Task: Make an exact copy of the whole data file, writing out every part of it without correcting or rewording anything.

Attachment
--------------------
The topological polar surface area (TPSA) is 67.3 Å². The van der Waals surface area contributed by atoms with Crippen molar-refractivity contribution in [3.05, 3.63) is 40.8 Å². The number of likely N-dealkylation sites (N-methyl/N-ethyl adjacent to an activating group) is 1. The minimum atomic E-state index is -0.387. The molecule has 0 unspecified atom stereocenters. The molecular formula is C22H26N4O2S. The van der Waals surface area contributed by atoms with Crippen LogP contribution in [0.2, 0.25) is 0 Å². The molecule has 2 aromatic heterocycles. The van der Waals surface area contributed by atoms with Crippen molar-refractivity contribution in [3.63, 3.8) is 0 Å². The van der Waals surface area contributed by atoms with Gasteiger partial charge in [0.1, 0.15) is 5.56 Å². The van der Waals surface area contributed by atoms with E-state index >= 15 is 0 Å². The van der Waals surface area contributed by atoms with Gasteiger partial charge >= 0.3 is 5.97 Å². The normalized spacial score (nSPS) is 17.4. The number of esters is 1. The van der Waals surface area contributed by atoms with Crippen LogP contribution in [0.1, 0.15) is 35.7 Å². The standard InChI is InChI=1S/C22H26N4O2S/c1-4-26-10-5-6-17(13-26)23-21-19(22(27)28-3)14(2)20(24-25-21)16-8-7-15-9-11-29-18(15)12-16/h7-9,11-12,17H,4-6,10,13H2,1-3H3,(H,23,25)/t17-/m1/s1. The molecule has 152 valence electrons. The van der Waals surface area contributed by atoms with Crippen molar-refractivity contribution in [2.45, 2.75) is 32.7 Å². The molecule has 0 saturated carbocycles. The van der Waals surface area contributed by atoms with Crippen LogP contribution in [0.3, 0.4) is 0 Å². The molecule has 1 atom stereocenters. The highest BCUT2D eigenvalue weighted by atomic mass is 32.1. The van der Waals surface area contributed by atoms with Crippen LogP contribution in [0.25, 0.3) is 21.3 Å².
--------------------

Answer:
The topological polar surface area (TPSA) is 67.3 Å². The van der Waals surface area contributed by atoms with Crippen molar-refractivity contribution in [3.05, 3.63) is 40.8 Å². The number of likely N-dealkylation sites (N-methyl/N-ethyl adjacent to an activating group) is 1. The minimum atomic E-state index is -0.387. The molecule has 0 unspecified atom stereocenters. The molecular formula is C22H26N4O2S. The van der Waals surface area contributed by atoms with Crippen LogP contribution in [0.2, 0.25) is 0 Å². The molecule has 2 aromatic heterocycles. The van der Waals surface area contributed by atoms with Crippen molar-refractivity contribution in [3.63, 3.8) is 0 Å². The van der Waals surface area contributed by atoms with Gasteiger partial charge in [0.1, 0.15) is 5.56 Å². The van der Waals surface area contributed by atoms with E-state index >= 15 is 0 Å². The van der Waals surface area contributed by atoms with Gasteiger partial charge >= 0.3 is 5.97 Å². The normalized spacial score (nSPS) is 17.4. The number of esters is 1. The van der Waals surface area contributed by atoms with Crippen LogP contribution in [0.1, 0.15) is 35.7 Å². The standard InChI is InChI=1S/C22H26N4O2S/c1-4-26-10-5-6-17(13-26)23-21-19(22(27)28-3)14(2)20(24-25-21)16-8-7-15-9-11-29-18(15)12-16/h7-9,11-12,17H,4-6,10,13H2,1-3H3,(H,23,25)/t17-/m1/s1. The molecule has 152 valence electrons. The van der Waals surface area contributed by atoms with Crippen molar-refractivity contribution in [2.45, 2.75) is 32.7 Å². The molecule has 0 saturated carbocycles. The van der Waals surface area contributed by atoms with Crippen LogP contribution in [0.3, 0.4) is 0 Å². The molecule has 1 atom stereocenters. The highest BCUT2D eigenvalue weighted by atomic mass is 32.1. The van der Waals surface area contributed by atoms with Crippen LogP contribution in [0.25, 0.3) is 21.3 Å².